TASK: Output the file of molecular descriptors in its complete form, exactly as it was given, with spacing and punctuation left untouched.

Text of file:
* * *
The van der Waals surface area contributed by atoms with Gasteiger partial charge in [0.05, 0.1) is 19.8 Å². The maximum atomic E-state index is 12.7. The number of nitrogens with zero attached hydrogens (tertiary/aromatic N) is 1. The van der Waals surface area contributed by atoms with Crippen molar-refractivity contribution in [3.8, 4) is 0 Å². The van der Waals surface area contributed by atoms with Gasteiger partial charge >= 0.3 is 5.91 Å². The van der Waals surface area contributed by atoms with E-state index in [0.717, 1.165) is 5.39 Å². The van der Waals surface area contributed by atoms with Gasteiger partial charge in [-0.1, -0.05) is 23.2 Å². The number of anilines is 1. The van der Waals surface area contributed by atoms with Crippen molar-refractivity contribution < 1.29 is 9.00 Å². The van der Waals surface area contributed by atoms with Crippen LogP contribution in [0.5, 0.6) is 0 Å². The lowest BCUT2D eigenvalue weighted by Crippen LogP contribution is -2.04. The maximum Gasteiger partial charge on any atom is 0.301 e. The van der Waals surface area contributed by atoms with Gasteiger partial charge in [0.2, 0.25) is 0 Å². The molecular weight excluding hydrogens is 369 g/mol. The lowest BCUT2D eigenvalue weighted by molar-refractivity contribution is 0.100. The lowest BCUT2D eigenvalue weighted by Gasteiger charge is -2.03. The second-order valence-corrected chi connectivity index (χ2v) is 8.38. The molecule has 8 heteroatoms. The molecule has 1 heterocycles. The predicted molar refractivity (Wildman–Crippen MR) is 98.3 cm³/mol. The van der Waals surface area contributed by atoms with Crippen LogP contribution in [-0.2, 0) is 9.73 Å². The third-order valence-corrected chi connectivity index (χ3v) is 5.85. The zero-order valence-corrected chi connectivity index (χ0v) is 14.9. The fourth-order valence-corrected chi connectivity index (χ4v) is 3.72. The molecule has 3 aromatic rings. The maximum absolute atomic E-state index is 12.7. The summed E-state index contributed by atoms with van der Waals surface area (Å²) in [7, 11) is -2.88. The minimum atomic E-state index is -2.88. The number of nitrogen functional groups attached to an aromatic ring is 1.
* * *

The van der Waals surface area contributed by atoms with Gasteiger partial charge in [0.05, 0.1) is 19.8 Å². The maximum atomic E-state index is 12.7. The number of nitrogens with zero attached hydrogens (tertiary/aromatic N) is 1. The van der Waals surface area contributed by atoms with Crippen molar-refractivity contribution in [3.8, 4) is 0 Å². The van der Waals surface area contributed by atoms with Gasteiger partial charge >= 0.3 is 5.91 Å². The van der Waals surface area contributed by atoms with E-state index in [0.717, 1.165) is 5.39 Å². The van der Waals surface area contributed by atoms with Gasteiger partial charge in [-0.1, -0.05) is 23.2 Å². The number of anilines is 1. The van der Waals surface area contributed by atoms with Crippen molar-refractivity contribution < 1.29 is 9.00 Å². The van der Waals surface area contributed by atoms with Crippen LogP contribution in [0.5, 0.6) is 0 Å². The lowest BCUT2D eigenvalue weighted by Crippen LogP contribution is -2.04. The maximum Gasteiger partial charge on any atom is 0.301 e. The van der Waals surface area contributed by atoms with Gasteiger partial charge in [0.2, 0.25) is 0 Å². The molecular weight excluding hydrogens is 369 g/mol. The lowest BCUT2D eigenvalue weighted by molar-refractivity contribution is 0.100. The lowest BCUT2D eigenvalue weighted by Gasteiger charge is -2.03. The second-order valence-corrected chi connectivity index (χ2v) is 8.38. The molecule has 8 heteroatoms. The molecule has 1 heterocycles. The predicted molar refractivity (Wildman–Crippen MR) is 98.3 cm³/mol. The van der Waals surface area contributed by atoms with Crippen LogP contribution in [-0.2, 0) is 9.73 Å². The third-order valence-corrected chi connectivity index (χ3v) is 5.85. The zero-order valence-corrected chi connectivity index (χ0v) is 14.9. The fourth-order valence-corrected chi connectivity index (χ4v) is 3.72. The molecule has 3 aromatic rings. The maximum absolute atomic E-state index is 12.7. The summed E-state index contributed by atoms with van der Waals surface area (Å²) in [7, 11) is -2.88. The minimum atomic E-state index is -2.88. The number of nitrogen functional groups attached to an aromatic ring is 1.